Perhaps the single largest, most important and complex customisation I ordered was the addition of split front doors that go all the way from the top to the bottom of the cage. I must admit this was the one that made me the most nervous and Tricia tried to talk me into modifying their design slightly, but this was one area where I stuck to my guns and was glad I did. The doors would need to align perfectly along a common hinge, hang horizontally straight and be lockable. To their credit Expandable Habitats did a magnificent job implementing them. Everything aligns perfectly and works better than I'd hoped for. To make this work using half inch bar spacing would not have been easy, but it really is one customisation that allowed Expandable Habitats to show off how good their crafting skills really are. So impressed were the crew at Expandable Habitats with the results that they fully assembled one of my cages in their showroom and photographed it for their sales book. Each and every customisation I ordered was successfully implemented into the cage and in this regard I have no complaints. Another 5 X :thumbsup:
A shot giving you an idea of what the front split doors look like. both doors are approximately 2ft X 2ft and are each secured by 2 locking pins.
EH7.jpg
8). AFTER-SALES SERVICE
This is another area in which Tricia from Expandable Habitats excels. I really wanted to run the roll of paper over the grid. The initial plan was to put the grid on top of the tray, however the gap between the standard seed guards and the cage base doesn't make this feasible to implement this set up. Apart from anything else the grid does work best in its intended position. I did think seriously about cutting some of bars at the base of the side panels to allow the paper to run over the grid as I'd originally intended, but this would have resulted in affecting the structural integrity of the cage itself. Tricia offered to make up some customised sheet metal to alleviate my concerns, but I decided to have a fiddle with the cages for a week or so before making any modifications. 2 weeks on and I don't think I'll make any modifications as I've developed some simple work-arounds for the few minor issues I had the cages. There will be a couple of extra things I'll order such as a spare 2 piece grid for when the main ones are out of the cage being cleaned and a couple of spare castors. The longer I've had the cages the more I've come to appreciate them and as to why EH have come up with their basic design. Another 5 X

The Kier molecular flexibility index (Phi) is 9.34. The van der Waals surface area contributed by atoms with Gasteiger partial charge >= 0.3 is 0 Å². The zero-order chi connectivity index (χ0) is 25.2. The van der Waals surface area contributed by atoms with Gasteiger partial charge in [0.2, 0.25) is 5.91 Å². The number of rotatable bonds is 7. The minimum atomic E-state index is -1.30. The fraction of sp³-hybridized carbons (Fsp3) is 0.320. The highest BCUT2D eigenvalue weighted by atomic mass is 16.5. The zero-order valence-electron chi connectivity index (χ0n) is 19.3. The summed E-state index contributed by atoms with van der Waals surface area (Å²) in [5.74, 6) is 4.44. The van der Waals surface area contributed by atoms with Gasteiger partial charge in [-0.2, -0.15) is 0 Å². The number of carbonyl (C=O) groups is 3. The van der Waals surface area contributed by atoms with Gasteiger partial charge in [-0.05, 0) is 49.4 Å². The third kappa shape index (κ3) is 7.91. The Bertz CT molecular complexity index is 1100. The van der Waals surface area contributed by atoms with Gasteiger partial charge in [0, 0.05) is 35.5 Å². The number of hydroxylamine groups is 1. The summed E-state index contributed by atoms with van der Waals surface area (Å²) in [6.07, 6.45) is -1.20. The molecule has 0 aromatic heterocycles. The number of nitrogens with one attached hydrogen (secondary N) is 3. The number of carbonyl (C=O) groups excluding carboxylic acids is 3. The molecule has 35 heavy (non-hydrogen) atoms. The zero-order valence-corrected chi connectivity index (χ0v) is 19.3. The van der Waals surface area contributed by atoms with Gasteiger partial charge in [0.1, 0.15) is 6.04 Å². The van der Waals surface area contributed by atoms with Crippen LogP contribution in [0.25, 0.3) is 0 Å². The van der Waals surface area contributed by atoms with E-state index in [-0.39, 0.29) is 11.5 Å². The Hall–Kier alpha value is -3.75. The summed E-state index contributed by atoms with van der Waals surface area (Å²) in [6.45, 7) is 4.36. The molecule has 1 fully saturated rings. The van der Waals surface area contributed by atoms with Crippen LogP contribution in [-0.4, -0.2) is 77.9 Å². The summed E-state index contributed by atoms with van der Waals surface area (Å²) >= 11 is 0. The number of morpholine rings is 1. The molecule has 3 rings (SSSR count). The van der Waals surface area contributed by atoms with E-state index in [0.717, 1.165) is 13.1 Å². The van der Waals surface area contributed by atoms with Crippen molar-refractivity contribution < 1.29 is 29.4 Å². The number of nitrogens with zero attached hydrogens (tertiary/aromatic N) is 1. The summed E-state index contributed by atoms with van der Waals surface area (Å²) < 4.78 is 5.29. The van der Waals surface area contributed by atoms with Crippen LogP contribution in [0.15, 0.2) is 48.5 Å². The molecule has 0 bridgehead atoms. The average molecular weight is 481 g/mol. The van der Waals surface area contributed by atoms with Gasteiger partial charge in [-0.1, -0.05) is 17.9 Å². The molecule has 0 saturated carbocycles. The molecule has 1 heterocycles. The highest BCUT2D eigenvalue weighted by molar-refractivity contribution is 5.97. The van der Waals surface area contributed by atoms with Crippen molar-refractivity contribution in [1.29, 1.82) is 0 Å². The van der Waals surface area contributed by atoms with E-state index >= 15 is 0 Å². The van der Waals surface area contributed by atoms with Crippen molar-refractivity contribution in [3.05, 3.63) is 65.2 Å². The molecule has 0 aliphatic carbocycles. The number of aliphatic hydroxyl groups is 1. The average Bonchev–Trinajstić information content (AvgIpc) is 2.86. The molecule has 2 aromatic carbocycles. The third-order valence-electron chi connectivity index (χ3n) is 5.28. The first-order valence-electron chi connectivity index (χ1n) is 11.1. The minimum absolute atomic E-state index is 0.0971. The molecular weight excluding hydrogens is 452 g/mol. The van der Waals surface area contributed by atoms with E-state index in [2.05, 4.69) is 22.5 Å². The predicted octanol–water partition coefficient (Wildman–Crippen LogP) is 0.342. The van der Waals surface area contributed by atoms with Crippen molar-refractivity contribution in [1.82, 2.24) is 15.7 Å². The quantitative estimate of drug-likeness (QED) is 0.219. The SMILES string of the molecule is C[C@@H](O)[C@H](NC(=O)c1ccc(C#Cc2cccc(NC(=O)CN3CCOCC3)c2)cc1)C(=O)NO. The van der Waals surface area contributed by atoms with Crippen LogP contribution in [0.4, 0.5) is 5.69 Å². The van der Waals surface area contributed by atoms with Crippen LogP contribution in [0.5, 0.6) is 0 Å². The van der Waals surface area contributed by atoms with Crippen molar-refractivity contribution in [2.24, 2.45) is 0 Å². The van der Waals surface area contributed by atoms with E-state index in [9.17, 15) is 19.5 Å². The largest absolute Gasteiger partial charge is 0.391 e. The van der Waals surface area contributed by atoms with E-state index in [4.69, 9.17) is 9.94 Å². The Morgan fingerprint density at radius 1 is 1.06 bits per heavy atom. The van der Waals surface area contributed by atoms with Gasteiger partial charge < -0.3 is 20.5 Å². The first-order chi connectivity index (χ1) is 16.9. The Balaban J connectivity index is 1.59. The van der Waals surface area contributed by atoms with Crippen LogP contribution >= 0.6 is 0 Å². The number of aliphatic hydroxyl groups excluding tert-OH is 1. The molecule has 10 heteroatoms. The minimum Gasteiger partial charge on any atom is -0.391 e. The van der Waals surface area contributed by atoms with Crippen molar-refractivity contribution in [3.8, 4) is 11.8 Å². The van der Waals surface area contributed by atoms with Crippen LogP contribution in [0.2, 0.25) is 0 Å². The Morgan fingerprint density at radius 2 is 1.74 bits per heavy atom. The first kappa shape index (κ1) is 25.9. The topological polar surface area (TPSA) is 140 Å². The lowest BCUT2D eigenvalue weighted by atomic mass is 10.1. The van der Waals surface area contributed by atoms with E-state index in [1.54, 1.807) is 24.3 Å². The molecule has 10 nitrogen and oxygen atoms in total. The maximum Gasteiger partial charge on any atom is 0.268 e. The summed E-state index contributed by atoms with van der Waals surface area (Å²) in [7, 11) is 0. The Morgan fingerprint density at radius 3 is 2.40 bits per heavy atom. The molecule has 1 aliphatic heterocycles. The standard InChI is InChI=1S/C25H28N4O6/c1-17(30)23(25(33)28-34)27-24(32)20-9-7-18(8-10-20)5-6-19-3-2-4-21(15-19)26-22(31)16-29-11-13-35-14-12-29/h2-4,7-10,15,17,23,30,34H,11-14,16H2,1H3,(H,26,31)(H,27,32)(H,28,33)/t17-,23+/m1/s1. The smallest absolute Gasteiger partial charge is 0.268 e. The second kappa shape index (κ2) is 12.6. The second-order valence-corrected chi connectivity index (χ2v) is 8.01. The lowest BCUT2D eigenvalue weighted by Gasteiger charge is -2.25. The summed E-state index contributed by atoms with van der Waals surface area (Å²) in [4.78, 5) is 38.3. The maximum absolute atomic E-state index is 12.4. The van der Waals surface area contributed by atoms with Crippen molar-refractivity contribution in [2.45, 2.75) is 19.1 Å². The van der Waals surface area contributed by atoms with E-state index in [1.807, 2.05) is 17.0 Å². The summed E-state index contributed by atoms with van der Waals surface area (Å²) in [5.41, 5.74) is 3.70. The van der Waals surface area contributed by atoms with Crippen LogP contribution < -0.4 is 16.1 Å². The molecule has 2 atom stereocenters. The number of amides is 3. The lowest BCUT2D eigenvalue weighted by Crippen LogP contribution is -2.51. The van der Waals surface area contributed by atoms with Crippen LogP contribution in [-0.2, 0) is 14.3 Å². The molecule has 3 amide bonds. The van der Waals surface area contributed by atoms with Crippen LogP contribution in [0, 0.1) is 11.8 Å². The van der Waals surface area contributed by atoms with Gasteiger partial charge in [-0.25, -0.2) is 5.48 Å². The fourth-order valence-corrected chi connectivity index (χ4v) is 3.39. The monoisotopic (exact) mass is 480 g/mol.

:thumbsup: for Tricia and the crew.

Toys and accessories are very easy to fit due to ease of accessibility provided by 6 doors in total.

EH10.jpg
9). CONCLUSION.